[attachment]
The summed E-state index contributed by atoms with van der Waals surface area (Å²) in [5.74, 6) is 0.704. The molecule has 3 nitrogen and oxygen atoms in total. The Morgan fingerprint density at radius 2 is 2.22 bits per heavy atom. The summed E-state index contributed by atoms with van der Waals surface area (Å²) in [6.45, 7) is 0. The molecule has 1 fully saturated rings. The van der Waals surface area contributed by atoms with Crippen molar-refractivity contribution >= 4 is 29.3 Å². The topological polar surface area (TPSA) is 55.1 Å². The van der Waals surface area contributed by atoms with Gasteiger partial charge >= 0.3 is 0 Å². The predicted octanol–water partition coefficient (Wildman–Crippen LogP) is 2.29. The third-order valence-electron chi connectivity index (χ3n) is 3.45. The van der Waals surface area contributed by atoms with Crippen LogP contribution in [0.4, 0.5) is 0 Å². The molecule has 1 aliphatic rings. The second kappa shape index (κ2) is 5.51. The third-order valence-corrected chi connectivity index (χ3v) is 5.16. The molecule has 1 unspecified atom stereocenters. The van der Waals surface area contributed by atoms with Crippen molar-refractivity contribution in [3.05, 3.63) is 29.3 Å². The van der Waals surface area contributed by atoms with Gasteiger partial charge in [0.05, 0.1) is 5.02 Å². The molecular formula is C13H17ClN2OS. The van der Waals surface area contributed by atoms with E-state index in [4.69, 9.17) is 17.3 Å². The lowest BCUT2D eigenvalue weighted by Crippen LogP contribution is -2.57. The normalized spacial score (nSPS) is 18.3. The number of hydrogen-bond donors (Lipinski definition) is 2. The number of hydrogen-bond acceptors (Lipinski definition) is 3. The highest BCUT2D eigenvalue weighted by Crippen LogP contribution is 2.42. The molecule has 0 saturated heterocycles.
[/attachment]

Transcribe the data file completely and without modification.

The summed E-state index contributed by atoms with van der Waals surface area (Å²) in [5.74, 6) is 0.704. The molecule has 3 nitrogen and oxygen atoms in total. The Morgan fingerprint density at radius 2 is 2.22 bits per heavy atom. The summed E-state index contributed by atoms with van der Waals surface area (Å²) in [6.45, 7) is 0. The molecule has 1 fully saturated rings. The van der Waals surface area contributed by atoms with Crippen molar-refractivity contribution >= 4 is 29.3 Å². The topological polar surface area (TPSA) is 55.1 Å². The van der Waals surface area contributed by atoms with Gasteiger partial charge >= 0.3 is 0 Å². The predicted octanol–water partition coefficient (Wildman–Crippen LogP) is 2.29. The third-order valence-electron chi connectivity index (χ3n) is 3.45. The van der Waals surface area contributed by atoms with Crippen LogP contribution in [0.4, 0.5) is 0 Å². The molecule has 1 aliphatic rings. The second kappa shape index (κ2) is 5.51. The third-order valence-corrected chi connectivity index (χ3v) is 5.16. The molecule has 1 unspecified atom stereocenters. The van der Waals surface area contributed by atoms with Crippen molar-refractivity contribution in [3.05, 3.63) is 29.3 Å². The van der Waals surface area contributed by atoms with Gasteiger partial charge in [0.05, 0.1) is 5.02 Å². The molecular formula is C13H17ClN2OS. The van der Waals surface area contributed by atoms with E-state index in [4.69, 9.17) is 17.3 Å². The lowest BCUT2D eigenvalue weighted by Crippen LogP contribution is -2.57. The normalized spacial score (nSPS) is 18.3. The number of hydrogen-bond donors (Lipinski definition) is 2. The number of hydrogen-bond acceptors (Lipinski definition) is 3. The highest BCUT2D eigenvalue weighted by Crippen LogP contribution is 2.42. The molecule has 0 saturated heterocycles.